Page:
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The Daily Tar Heel

UNC misrepresented sexual assault policy

For years, UNC filed reports saying it would identify perpetrators.

UNC doesn’t release the names of students found guilty of sexual assault or the sanctions they face — even though those records are unprotected by Family Educational Rights and Privacy Act — because it believes it has no legal obligation to do so.

But in the annual security reports UNC filed from 2000 to 2011 under the federal Clery Act, UNC said it would publish the names of students found guilty of sexual assault.

“If the accused is found guilty, the Office of the Dean of Students, on request, will make public the name of the accused, the violation committed and the sanction imposed,” reports read until that language disappeared in 2012.

Dean of Students Jonathan Sauls, who has worked in the department since 2005, was unaware of that clause.

He thinks that language inaccurately represented UNC policies.

“It has never been the policy or practice of the Office of the Dean of Students, or any other University department to my knowledge, to release the names of individuals convicted of sexual assault pursuant to a public records request.”

Melinda Manning, who was an assistant dean of students from 2001 to 2012, said otherwise.

“I knew that our documents said we would publish the names of students found guilty of crimes of violence — as allowed by FERPA,” she said in an email, but she said she didn’t know if the office ever got such a request then.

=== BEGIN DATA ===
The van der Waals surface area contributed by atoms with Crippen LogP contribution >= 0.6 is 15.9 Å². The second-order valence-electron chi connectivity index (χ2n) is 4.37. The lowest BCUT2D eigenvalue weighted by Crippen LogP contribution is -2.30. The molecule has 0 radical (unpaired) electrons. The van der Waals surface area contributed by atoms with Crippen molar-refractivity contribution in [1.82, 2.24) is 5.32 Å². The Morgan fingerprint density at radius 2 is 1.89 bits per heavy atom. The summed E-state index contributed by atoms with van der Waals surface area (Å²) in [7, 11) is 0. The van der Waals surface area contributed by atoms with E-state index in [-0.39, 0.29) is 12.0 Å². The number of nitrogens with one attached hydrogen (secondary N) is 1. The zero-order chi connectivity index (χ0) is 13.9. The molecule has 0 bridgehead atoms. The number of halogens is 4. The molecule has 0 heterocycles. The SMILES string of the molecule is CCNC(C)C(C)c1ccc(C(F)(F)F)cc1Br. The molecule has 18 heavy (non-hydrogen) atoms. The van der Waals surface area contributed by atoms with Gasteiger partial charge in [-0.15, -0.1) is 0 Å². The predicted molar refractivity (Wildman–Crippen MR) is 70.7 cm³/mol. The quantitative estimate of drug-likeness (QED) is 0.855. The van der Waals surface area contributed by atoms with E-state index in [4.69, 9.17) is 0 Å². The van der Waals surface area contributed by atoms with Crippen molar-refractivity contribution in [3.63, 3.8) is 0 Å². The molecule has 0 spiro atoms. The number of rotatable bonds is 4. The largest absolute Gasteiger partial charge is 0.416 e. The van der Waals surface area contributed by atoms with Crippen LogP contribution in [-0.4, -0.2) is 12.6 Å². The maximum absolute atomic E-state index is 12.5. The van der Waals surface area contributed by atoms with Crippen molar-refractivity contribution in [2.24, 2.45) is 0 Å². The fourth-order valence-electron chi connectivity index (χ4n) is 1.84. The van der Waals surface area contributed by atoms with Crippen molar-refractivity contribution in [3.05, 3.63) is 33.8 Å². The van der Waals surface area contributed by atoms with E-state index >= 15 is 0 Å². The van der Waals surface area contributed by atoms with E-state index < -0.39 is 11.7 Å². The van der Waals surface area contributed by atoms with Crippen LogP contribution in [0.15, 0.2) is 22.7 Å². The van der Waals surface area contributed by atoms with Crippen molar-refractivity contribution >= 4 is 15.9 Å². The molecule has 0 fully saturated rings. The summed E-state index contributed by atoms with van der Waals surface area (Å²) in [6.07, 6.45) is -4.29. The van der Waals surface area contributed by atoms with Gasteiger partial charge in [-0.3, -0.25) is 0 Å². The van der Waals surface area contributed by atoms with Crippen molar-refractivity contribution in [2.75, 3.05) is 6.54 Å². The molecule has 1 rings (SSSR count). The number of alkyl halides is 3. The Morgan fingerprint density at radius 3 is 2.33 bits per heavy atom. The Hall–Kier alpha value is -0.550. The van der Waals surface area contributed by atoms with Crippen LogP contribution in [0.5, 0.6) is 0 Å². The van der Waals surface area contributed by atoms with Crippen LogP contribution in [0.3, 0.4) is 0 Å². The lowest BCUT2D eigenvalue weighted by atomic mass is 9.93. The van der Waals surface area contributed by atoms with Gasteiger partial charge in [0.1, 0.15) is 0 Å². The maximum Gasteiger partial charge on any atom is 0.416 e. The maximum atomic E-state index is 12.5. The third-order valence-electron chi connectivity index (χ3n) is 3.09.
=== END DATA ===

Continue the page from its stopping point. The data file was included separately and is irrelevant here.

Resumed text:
Sauls said the reports are only summaries of UNC policies.

Regina Stabile, director of institutional records, told The Daily Tar Heel in July that though the University was allowed to identify guilty students, FERPA “does not mandate such public disclosure.”

Student Press Law Center Director Frank LoMonte chided the University for what he called a habitual misunderstanding of public records law.

“Congress said that the outcomes ‘may’ be released, and some college attorneys who are either dishonest or not very smart have been citing that word ‘may’ as an excuse not to release the outcomes, but that of course is not what Congress meant,” he said via email.

“Once FERPA no longer applies to a record, then it becomes a public record at a state institution and must be disclosed. It’s really rather remarkable that UNC, apparently having learned nothing from touching the hot stove of secrecy, would take the position that whether your next-door neighbor in the dorm is on disciplinary probation for rape is none of your business.”

UNC spokesman Rick White disagreed.

“Carolina disagrees with Mr. LoMonte’s view of FERPA. There is no gray area. ‘May’ does not mean ‘shall,’” White said in a statement. “Neither FERPA nor its enabling regulations require a university — state or private — to release the final results of a student disciplinary proceeding involving a crime of violence or a sex offense.”

He said identifying the perpetrator might identify a victim, too.

Andrea Pino, a UNC alumna who filed a federal complaint against UNC for its handling of her sexual assault case, was surprised UNC ever said it would identify guilty students publicly.

“Schools are so inclined to not say what students are being accused and what happens to them. Usually nothing happens to them,” she said.

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